Examine Your BrandYou should always keep your brand in mind, every second of every day. Training for staff should include your brand’s mission, vision, voice, and message. If you’re still not sure what your brand’s purpose is, then you haven’t yet spent enough time building your brand. The message you send to your customers solidifies this brand. If your words, actions, and images don’t fit the brand you’re crafting, then you’ll lose credibility. All it takes is one slip on social media to but your brand in peril. Bigger faux pas, such as the ones plaguing United Airlines in the news lately, could knock you all the way back to the beginning.
Exercise Your VoiceWhen a vocalist doesn’t use her instrument, it gets rusty from disuse. The next time she sings, she may sound different—and that can be confusing to listeners. Always pay attention to your brand voice. Learn what you sound like to your buyers and work hard to maintain that voice. It’s important to constantly analyze your buyer personas, too. Maybe you’re using the wrong voice to reach them. A hip, trendy brand voice might get attention, but it won’t impress your buyers if it doesn’t match the services or products that you offer.
Build a Better BlogBuyers want to learn about your services or products before buying. By creating content that establishes you, the company owner, as a thought leader, you build enormous credibility for your brand. Share tips, tricks, and tutorials. Spread good news about your company with press posts. Dig into deeper thoughts and share your opinions about your industry. Every word will work to boost your brand credibility.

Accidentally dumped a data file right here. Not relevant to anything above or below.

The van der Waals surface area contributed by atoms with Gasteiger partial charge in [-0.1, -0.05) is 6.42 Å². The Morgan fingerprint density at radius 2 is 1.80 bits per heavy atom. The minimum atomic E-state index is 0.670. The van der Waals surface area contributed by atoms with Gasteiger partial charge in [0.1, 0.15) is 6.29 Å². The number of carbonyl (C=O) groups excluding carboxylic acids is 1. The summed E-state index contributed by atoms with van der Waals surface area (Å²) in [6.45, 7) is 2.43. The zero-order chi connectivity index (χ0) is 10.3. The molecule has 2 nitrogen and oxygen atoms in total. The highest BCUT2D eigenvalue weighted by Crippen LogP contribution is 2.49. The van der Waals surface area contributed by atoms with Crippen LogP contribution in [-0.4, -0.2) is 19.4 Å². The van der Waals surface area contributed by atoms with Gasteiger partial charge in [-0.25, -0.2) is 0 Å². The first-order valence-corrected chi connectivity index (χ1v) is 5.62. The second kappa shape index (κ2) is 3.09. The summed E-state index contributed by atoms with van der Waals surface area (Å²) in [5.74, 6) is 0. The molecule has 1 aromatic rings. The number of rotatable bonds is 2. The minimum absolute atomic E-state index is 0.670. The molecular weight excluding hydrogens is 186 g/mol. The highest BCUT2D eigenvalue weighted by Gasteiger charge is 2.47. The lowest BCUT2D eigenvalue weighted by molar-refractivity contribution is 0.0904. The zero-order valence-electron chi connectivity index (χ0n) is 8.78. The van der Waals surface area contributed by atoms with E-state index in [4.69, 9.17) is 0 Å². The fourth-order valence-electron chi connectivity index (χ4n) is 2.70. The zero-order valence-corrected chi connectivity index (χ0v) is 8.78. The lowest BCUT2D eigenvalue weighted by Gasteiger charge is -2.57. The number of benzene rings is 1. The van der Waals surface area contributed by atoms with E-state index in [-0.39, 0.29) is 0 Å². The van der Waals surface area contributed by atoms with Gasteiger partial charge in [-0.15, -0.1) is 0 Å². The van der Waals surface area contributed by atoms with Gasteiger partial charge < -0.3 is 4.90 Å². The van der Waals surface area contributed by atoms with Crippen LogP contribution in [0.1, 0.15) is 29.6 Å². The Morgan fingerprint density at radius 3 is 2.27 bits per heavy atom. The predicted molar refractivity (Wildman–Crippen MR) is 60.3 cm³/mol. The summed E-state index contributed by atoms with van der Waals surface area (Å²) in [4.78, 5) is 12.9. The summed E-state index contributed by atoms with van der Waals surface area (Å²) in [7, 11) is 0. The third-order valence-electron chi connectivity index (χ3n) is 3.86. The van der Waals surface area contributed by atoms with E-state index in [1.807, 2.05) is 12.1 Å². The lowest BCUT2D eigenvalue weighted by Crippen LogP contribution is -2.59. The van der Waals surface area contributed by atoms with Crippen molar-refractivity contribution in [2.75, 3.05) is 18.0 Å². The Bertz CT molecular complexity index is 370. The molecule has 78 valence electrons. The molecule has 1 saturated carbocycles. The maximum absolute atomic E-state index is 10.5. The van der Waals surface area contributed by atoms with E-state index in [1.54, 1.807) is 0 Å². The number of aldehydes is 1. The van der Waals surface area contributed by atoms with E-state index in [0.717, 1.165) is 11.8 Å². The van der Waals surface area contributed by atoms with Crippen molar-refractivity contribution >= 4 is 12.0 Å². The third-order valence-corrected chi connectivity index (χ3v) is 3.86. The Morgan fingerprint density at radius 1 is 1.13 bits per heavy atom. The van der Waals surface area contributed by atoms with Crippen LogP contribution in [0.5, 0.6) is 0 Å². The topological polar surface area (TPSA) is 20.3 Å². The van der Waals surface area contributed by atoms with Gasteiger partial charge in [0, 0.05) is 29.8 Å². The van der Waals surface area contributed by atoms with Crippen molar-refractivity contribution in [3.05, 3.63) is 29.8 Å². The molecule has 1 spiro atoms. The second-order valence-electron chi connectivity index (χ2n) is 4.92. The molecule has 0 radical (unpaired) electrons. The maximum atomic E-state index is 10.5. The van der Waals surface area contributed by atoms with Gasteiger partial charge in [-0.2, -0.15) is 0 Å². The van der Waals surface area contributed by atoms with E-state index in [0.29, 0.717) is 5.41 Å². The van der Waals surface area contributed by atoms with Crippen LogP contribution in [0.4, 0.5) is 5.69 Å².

Check Your WebsiteIs your website up to date? An old, clunky, slow website speaks volumes to new visitors. Your brand screams, “We don’t know what we’re doing!” so loudly that nothing you say can drown it out. Make sure your pages load quickly and that the site functions as it should. And, of course, you must be mobile responsive now. Not only will a non-mobile site turn off your buyers, but it also will perform poorly in search engine results.
Pay Attention to ReviewsNow, how will you know that your brand resonates with your buyers? How do you know you’ve built credibility you can count on? By listening to your customers. Read reviews. Take them to heart. Sure, some can be ignored—specifically those left by users hoping to stir controversy. The real reviews, however, should be used to help you build your brand credibility. When reviews are bad, examine the claim, determine where you went wrong, and address the problem immediately. When reviews are good, use the feedback to bolster the credibility you’re building. And remember: these reviews aren’t always a formal affair, left on third-party sites or your own website. Monitor social media to keep an ear tuned to what buyers are saying about you. As you can see, these tasks must be performed over and over and over again. It’s important to always have your brand credibility in mind. If you’re working to build your brand or to recover from an incident that has put your brand in jeopardy, give us a call. Building solid brands is what we do.
Starting—and maintaining—a business blog is hard. We know. Creating a content calendar, conducting research, and setting aside the time to write and publish can take a huge chunk out of your time. That’s why so many companies end up forgoing a blog altogether or only contribute a few times per year. Sure, anything you add to your website can help, but a back-burner blog means you’re missing out on one of the most powerful marketing tools available. There are probably dozens, if not hundreds, of reasons to blog for your business, but we think these six are the most important. Let’s take a look.